WASSERMAN SCHULTZ: There are both tax increases on the wealthiest Americans to make sure...
WASSERMAN SCHULTZ: Excuse me. Well, if we're going to talk about tax increases, we should talk about your proposal which actually cuts the legs out from under Medicare and raises taxes on 75 percent of Americans and cuts taxes for the wealthiest few, all the while undermining Medicare, ending it as an entitlement and privatizing Social Security. So you're not on...
RYAN: That's absolutely...
WASSERMAN SCHULTZ: You're not on firm ground, Paul, when it comes to the proposal.
RYAN: Can I get into this?
RYAN: OK. First of all, it's a net tax increase, according to the Congressional Budget Office, of $569.2 billion, tax increase on everybody.
If you — everybody's being mandated to buy this, and therefore you're being backed up by the tax. The IRS is the agency in charge of enforcing this new mandate, backing it up with a tax.
So everybody's paying a tax here. It's 500 — it's a half a trillion dollars in new taxes, $523 billion of money taken from Medicare not to expand its insolvency but to raid it to pay for this new government program.
WASSERMAN SCHULTZ: That's definitely not...
RYAN: Those aren't my numbers. That's what the Congressional Budget Office is telling us.
WASSERMAN SCHULTZ: No, those are the Congressional Budget Office numbers that Paul asked them to manufacture...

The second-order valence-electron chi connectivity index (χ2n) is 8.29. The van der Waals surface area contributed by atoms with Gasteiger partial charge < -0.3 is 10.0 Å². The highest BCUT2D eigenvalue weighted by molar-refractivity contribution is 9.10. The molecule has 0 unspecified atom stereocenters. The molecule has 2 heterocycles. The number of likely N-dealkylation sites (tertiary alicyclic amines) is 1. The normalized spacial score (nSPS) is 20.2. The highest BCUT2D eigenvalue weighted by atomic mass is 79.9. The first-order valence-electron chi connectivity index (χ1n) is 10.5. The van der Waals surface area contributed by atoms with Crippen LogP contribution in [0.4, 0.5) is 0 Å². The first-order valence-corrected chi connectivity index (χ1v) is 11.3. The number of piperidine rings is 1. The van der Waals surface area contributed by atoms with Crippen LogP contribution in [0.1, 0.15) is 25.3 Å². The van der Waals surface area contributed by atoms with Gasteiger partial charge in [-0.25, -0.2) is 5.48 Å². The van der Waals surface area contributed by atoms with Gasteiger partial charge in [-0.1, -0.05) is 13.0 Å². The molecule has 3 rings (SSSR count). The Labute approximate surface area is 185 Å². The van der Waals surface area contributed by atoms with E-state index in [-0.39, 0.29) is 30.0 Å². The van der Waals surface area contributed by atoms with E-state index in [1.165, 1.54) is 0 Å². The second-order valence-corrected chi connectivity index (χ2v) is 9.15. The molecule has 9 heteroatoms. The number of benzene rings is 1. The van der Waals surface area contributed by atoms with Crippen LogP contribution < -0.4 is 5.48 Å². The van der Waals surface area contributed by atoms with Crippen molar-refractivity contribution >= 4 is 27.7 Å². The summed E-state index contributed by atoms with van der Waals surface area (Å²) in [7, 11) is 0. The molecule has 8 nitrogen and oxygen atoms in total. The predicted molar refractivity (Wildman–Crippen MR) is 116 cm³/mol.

RYAN: No, those are your spreadsheets.
WASSERMAN SCHULTZ: ... given his — given his...
RYAN: We got these from your...
WASSERMAN SCHULTZ: ... assumptions — given the assumptions that...
WALLACE: Well, you agree that it does increase taxes because the fact is that you have more generous subsidies — there are a variety of things you — you've pulled back on the tax on "Cadillac" health plans, so...
WASSERMAN SCHULTZ: We have.
WALLACE: ... you've had to find taxes in other places.
WASSERMAN SCHULTZ: We have a balance of tax increases on the top 2 percent of Americans, balanced by significant cuts in making sure that we can provide tax breaks to small businesses...
WALLACE: Let me ask — let me ask you about a...
WASSERMAN SCHULTZ: ... so they can provide that coverage.
WALLACE: ... let me ask you — and I'll let the congressman speak about this as well. There was also a lot of complaint about special deals in the Senate bill, and the fact is the "Cornhusker kickback" and "Gator- aid" for Florida — "Cornhusker kickback" for Nebraska — were taken out of the bill.
But let's take a look at what's still in the bill, special deals for Connecticut and Montana still in the bill, $100 million for Tennessee hospitals added to the bill, $8.5 million for New York and 10 other states added to the bill, and more water supplies for farmers in central California.
Congresswoman, didn't Speaker Pelosi end up using a lot of taxpayer money to buy votes for this bill?
WASSERMAN SCHULTZ: No, those are not special deals. Those are all competitive programs that states that are eligible based on those programs...